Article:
Investors in Slack Technologies (NYSE:WORK) beat a booming market last year. Their stock jumped 88% in 2020 compared to the 16% increase logged by the S&P 500, according to data provided by S&P Global Market Intelligence.
Shares stayed ahead of the market for most of the year but ended 2020 on an especially strong note.
The rally was sparked by changes in global work habits that began immediately following widespread COVID-19 outbreaks in February and March. Investors bet that the shift to work-from-home status would benefit the messaging platform, and it did. Slack in early December announced surging sales, rising cash flow, and declining losses. Revenue jumped to $652 million from $448 million through the first three quarters of the year.
CEO Stewart Butterfield credited the pandemic for lifting results but said Slack's product momentum was driving the business higher as well. "We saw improving trends in the overall buying environment, and large enterprises continue to standardize on Slack," CFO Allen Shim said at the time.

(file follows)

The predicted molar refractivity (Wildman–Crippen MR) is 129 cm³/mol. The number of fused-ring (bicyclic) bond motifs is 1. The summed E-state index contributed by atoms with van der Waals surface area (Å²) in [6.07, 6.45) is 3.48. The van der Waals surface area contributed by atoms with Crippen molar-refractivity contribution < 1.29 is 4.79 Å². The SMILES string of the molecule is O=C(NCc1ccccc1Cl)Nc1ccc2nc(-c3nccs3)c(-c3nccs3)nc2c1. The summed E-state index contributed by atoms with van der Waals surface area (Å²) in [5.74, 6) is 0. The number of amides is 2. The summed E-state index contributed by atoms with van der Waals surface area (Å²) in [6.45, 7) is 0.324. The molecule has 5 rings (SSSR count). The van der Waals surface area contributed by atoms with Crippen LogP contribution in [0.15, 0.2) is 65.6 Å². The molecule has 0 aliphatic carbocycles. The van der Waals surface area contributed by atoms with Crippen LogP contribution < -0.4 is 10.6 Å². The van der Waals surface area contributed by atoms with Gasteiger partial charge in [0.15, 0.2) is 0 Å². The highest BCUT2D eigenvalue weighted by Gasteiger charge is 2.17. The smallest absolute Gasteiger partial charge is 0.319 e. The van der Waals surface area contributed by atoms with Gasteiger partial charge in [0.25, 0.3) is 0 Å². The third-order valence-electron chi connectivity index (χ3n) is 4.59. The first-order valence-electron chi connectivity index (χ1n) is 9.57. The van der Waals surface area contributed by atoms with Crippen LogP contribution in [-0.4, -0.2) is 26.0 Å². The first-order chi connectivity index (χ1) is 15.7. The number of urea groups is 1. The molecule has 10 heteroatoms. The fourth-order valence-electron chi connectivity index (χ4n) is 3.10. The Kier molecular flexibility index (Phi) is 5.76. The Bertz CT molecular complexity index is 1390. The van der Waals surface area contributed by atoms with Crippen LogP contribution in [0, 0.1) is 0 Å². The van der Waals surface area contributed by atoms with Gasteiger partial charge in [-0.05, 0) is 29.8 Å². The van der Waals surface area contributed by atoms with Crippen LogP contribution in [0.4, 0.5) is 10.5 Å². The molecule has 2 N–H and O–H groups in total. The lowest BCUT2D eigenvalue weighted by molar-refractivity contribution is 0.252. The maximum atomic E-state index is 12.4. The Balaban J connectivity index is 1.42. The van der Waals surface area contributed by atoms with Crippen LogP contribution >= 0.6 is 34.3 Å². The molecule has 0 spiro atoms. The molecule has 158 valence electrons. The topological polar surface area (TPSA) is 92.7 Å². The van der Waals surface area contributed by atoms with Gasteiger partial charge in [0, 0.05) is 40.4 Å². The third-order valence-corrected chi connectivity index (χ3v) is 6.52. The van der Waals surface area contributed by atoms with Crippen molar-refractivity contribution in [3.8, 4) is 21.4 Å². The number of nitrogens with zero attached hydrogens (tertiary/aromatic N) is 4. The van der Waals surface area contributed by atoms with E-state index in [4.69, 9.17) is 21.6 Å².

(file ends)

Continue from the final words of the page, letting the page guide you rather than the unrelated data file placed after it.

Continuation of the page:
Slack announced in early December that it had agreed to be purchased by software giant salesforce.com (NYSE:CRM) for roughly $28 billion. That massive purchase price includes a significant portion of Salesforce stock, and so Slack's share price will oscillate with changes in Salesforce's stock price until the deal's closing, which is expected to happen by mid-2021.